When I exchanged “Happy New Year” greetings with someone yesterday, I found myself thinking “What a relief that I can use a holiday salutation which is not potentially offensive because it implicitly endorses my religion—Christianity.  Unlike “Merry Christmas,” a phrase containing the messianic title of the One whose birth we celebrate, “Happy New Year” is free from any such reference.  But then, as I reflected, it occurred to me that even this phrase potentially endorses Christianity—at least if we refer to the new year as 2009.  For what does that number signify but the (approximate) number of years that have passed since Jesus Christ was born.  It is, after all, A.D. (Anno Domini—“Year of our Lord”) 2009.  So now I’m wondering when someone will begin a serious public campaign to change the current dating system because it tacitly honors Jesus as the chronological reference point of world history.

Of course, this has already been addressed in scholarly circles by the “Common Era” system, in which the abbreviations “B.C.” and “A.D.” are supplanted, respectively, by “B.C.E.” (“Before the Common Era”) and “C.E.” (“Common Era”).  However, this change is merely nominal, as the dates used are the same as ever, the pivotal reference point still being the birth of one Jesus of Nazareth.  So is there a different historical event which would be a more broadly acceptable alternative?  In the 1790s, supposedly, there was a movement in France to make the French Revolution the key chronological marker.  Obviously, that never caught on.  Perhaps something like Aldous Huxley’s fictional suggestion of “A.F.” (“After Ford”) would be more appropriate.  In Brave New World the “Ford” dating system made pivotal the year (A.D.) 1908, when the first Model-T was made.  Huxley rightly saw how modern technology would change the world (and how we think about the world).  But, with the benefit of hindsight (and some reasonable foresight), we might settle on the computer as a more impactful technology.  Perhaps we could dub 1936 as the pivotal year (marking the introduction of the Z1 Computer, a primitive machine useful for basic calculations).  This would have the natural appeal of allowing for continued use of “B.C.” (“Before Computers”) and implementation of “C.E.” (“Computer Era”), which would represent a sort of compromise between the Christian and Common Era dating systems, at least ostensibly.  That would make this year 73 C.E., and it would also mean that Jesus himself was born in the year 1936 B.C. (or, adjusted for historical precision, perhaps something like 1939 B.C.).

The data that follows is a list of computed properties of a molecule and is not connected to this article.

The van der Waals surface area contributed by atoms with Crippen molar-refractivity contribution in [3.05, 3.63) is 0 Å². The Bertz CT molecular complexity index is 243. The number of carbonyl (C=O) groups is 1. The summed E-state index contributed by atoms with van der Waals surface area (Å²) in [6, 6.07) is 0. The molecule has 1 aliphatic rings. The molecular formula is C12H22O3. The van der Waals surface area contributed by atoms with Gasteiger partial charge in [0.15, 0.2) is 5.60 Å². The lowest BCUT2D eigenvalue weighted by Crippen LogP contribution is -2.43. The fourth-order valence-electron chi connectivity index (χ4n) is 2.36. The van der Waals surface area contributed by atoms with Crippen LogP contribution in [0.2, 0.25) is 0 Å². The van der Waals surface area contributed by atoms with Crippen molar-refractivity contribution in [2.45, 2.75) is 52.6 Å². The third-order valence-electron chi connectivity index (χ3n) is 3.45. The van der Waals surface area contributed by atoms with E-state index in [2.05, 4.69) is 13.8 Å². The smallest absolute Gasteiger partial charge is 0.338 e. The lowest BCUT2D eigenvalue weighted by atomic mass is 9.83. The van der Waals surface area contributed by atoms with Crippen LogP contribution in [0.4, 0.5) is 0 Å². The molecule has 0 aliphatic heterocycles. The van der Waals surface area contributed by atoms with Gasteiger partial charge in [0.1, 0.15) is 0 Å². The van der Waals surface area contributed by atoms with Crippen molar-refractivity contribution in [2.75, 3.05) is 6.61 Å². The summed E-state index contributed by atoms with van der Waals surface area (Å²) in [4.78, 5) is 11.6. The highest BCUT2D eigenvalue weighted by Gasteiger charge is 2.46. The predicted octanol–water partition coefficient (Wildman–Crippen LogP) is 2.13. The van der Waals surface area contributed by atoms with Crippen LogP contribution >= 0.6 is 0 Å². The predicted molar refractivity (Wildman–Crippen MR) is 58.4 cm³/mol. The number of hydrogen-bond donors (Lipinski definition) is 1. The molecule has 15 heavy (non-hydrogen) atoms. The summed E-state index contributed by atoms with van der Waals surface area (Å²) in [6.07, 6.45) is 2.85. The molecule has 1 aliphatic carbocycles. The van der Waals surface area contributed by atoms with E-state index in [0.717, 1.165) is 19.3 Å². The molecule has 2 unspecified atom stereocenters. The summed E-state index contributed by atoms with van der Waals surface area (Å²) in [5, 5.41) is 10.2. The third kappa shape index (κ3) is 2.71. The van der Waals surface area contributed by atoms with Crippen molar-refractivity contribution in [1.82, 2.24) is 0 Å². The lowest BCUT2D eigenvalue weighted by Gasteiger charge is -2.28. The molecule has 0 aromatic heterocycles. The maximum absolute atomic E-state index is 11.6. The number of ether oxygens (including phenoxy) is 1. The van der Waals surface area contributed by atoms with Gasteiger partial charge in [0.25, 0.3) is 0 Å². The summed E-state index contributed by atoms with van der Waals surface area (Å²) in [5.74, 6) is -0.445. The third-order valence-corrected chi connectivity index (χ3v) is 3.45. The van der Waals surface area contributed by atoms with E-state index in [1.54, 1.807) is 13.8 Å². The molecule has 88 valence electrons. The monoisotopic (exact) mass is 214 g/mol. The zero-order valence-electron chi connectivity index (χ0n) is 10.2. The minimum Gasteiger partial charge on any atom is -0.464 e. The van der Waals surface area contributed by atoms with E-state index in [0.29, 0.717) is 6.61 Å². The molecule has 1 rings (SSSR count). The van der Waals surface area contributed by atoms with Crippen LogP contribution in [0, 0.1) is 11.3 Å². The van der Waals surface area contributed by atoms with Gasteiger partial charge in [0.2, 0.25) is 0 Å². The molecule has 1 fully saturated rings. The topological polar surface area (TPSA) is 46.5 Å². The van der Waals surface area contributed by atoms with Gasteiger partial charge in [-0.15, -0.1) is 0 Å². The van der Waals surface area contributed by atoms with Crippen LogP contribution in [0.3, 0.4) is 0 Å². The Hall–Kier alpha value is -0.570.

Somehow I don’t think this proposal holds much promise for catching on either.  On the whole, human civilization is just too thoroughly committed to the Christian dating system.  As a Christian, of course, this is okay by me, since I think it makes sense to regard God’s incarnational entrance into human history as the central event.  But should non-Christians be bothered by this?  Should they take offense by expressions such as “Happy 2009” as some are by expressions like “Merry Christmas” or “Happy Easter”?  If so, then perhaps we should qualify our “Happy New Year” salutation somehow.  How about this:  “Happy New Year, Whatever the Word ‘Year’ Might Mean to You.”  Ah, now doesn’t that have a pleasant, inclusive ring to it?  Hmm…  Lets see if it catches on.

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